What did Protestants in America think about capitalism when capitalism was first something to be thought about? The Bible told antebellum Christians that they could not serve both God and mammon, but in the midst of the market revolution most of them simultaneously held on to their faith while working furiously to make a place for themselves in a changing economic landscape. In Friends of the Unrighteous Mammom, Stewart Davenport explores this paradoxical partnership of transcendent religious values and earthly, pragmatic objectives, ultimately concluding that religious and ethical commitments, rather than political or social forces, shaped responses to market capitalism in the northern states in the antebellum period.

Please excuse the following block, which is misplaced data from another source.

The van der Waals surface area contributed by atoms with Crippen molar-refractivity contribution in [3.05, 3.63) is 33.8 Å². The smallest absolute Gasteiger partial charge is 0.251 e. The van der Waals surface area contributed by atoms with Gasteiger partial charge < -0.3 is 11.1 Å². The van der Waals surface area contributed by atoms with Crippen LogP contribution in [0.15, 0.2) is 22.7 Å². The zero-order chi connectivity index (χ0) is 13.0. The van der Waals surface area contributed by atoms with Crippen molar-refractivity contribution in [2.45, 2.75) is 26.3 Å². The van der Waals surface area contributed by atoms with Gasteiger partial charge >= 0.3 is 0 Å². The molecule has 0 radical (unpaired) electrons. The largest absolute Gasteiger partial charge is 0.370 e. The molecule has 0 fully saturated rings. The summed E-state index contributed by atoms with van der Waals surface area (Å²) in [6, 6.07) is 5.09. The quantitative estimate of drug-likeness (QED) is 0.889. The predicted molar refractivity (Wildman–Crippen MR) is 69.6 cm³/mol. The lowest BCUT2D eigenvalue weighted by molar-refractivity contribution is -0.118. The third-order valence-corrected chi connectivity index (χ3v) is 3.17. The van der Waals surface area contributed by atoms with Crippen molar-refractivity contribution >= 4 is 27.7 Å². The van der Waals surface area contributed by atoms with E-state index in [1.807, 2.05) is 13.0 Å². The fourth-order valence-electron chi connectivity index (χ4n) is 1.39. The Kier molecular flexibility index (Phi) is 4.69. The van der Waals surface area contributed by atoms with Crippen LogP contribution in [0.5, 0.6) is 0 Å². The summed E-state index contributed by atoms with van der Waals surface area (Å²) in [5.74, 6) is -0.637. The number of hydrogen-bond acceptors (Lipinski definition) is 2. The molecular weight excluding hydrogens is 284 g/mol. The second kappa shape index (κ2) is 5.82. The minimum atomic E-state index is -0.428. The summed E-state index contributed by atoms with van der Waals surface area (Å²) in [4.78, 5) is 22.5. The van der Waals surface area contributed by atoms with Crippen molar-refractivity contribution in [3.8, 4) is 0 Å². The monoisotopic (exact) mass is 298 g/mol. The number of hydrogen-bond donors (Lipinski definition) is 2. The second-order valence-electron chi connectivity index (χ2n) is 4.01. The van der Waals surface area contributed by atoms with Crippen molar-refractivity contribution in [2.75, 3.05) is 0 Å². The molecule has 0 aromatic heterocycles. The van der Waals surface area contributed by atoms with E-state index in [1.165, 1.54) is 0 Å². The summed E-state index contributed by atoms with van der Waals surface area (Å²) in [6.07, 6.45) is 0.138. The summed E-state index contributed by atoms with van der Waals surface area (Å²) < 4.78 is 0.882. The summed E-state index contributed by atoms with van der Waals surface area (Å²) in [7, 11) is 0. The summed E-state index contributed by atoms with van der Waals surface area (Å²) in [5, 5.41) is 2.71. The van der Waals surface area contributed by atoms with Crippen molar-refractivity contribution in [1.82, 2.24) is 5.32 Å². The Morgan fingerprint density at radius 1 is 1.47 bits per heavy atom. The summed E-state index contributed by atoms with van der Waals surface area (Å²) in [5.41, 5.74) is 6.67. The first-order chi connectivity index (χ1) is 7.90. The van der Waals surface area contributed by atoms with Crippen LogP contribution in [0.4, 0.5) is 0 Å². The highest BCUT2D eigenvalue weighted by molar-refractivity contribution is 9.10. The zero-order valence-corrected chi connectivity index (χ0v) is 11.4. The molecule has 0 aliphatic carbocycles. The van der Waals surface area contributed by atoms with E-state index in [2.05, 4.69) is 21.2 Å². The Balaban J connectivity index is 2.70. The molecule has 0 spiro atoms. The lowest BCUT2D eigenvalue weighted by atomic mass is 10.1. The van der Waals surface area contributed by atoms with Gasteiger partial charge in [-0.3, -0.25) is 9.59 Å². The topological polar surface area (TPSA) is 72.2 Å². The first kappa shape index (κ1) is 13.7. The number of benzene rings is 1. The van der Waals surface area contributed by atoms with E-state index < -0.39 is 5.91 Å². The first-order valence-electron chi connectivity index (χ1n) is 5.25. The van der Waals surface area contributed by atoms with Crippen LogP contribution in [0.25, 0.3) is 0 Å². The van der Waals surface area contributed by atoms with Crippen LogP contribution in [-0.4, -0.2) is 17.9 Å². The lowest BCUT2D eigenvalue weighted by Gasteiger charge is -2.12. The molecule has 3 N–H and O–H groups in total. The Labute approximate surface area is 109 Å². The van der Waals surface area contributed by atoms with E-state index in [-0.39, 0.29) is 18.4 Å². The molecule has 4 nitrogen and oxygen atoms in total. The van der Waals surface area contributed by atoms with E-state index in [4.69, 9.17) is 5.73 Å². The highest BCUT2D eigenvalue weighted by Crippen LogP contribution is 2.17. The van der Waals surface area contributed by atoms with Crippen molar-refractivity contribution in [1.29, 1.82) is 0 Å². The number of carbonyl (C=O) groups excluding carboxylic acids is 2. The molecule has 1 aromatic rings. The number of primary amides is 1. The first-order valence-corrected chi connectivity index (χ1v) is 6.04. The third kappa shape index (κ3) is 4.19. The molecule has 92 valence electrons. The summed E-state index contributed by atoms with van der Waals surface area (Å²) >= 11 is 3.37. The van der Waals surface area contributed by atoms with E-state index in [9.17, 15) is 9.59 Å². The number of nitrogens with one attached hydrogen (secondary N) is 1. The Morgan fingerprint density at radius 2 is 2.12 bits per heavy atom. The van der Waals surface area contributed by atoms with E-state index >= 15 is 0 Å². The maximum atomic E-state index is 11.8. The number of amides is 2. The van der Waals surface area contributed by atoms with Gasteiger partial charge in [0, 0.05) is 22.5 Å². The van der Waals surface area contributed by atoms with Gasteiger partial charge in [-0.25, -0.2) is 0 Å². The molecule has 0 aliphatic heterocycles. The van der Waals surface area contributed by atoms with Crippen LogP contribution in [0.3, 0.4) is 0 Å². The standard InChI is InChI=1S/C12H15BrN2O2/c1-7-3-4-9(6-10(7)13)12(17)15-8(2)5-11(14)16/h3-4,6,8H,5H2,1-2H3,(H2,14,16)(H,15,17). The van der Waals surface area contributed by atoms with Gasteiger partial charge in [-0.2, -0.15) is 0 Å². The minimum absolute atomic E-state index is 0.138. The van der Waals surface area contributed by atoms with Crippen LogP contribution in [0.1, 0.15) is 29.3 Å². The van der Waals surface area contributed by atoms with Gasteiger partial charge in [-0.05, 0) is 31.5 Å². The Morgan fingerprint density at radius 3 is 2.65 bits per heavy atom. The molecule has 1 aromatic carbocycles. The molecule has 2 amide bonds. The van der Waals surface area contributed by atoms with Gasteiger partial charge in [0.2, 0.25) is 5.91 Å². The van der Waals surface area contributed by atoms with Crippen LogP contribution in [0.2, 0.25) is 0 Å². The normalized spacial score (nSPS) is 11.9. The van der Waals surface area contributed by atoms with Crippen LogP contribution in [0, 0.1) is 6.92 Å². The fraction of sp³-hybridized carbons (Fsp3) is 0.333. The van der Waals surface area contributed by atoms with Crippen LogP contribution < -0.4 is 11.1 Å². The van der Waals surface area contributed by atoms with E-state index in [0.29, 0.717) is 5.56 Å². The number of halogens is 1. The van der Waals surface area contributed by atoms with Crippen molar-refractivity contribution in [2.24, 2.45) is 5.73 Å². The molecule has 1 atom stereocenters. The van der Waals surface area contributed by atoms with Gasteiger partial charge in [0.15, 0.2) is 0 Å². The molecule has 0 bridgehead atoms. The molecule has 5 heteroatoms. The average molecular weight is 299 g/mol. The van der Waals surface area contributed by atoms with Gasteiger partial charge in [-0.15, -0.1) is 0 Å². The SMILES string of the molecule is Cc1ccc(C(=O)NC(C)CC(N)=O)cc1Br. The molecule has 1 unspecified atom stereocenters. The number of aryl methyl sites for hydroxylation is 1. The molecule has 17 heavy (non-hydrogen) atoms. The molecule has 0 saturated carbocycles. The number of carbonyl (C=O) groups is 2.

Drawing on diverse primary sources, Davenport identifies three distinct Christian responses to market capitalism: assurance from clerical economists who believed in the righteousness of economic development; opposition from contrarians who resisted the changes around them; and adaptation by the pastoral moralists who modified their faith to meet the ethical challenges of the changing economy. Delving into the minds of antebellum Christians as they considered themselves, their God, and their developing American economy, Friends of the Unrighteous Mammon is an ambitious intellectual history of an important development in American religious and economic life.